QATAR: Possibilities exist to enhance capacity of Dolphin Energy …the first ever cross-border gas project in the GCC

Possibilities exist to enhance capacity of Dolphin Energy, the first ever cross-border gas project in the GCC, to 3.2bn cubic feet (bcf) a day by 2015, said Arnaud Breuillac, Total’s senior vice-president (Middle East, exploration & production).

Doha - Qatar

Currently, the capacity is just above 2.2bn cubic feet a day, Breuillac told Gulf Times in Paris.

“However, this does not mean higher amount of gas will go from Qatar to the UAE. It means the availability of enhanced capacity. A new compression facility at Ras Laffan that will start up in early 2015 will facilitate this,” he said.

The demand for gas has been increasing in the region all the time. The UAE is now building a new LNG import terminal at Fujairah, whose phase one is also expected to become functional by 2015.

“We believe we have made a very good investment in the Dolphin Project, which has tremendous prospects,” Breuillac said.

The joint venture’s 364km subsea export pipeline — the first cross-border project of its kind in the region — has helped the UAE fuel its fast-growing energy demands while Qatar benefits from a stable export route.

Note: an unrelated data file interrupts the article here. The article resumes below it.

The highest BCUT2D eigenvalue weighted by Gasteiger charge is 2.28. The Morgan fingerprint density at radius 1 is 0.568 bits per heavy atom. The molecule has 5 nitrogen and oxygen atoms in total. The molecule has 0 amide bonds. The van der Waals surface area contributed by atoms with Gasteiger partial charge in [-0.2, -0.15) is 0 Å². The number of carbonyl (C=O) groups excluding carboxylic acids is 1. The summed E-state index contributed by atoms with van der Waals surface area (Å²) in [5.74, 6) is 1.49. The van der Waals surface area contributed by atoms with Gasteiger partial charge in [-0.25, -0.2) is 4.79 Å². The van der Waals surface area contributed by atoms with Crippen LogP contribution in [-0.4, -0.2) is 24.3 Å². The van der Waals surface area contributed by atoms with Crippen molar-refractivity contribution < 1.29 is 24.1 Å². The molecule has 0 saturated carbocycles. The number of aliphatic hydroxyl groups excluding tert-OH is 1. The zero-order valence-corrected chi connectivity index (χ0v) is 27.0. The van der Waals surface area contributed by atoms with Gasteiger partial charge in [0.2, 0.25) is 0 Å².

Total’s partnership with Mubadala Development Company and Occidental Petroleum has provided the planning and know-how to make a success of one of the GCC’s most visionary projects. Total has a 24.5% stake in the unique regional project.

Total joined the project very early and for us it was extremely important to be one of the main players in the first cross-regional development for the transportation of energy in the GCC.

The agreement between Abu Dhabi and Qatar was quite forward-looking at that time, both in terms of linking three GCC countries and in Abu Dhabi’s good observation of its future gas needs.

Breuillac was quoted in Total publication Afaq as having said that Qatar was the only GCC country that has potential gas exports for many years to come.

Kuwait, Saudi Arabia and the UAE all have structural natural gas deficits which are driving them to developing more challenging upstream projects such as tight gas and sour gas. Kuwait can now import liquefied natural gas, but an alternative to this might be building infrastructure like the Dolphin Energy pipeline.

He said: “The project has the potential for a capacity increase of 1bn cubic feet a day. We have just launched a programme to expand the compression facilities that will provide this capacity, but for now we are lacking the gas supply from Qatar.

“This is because Qatar has placed a moratorium on gas development on the North Field until 2014 and has not yet decided how they want to develop the resource in future.”

Reported by: Caye Global News, Gulf Times

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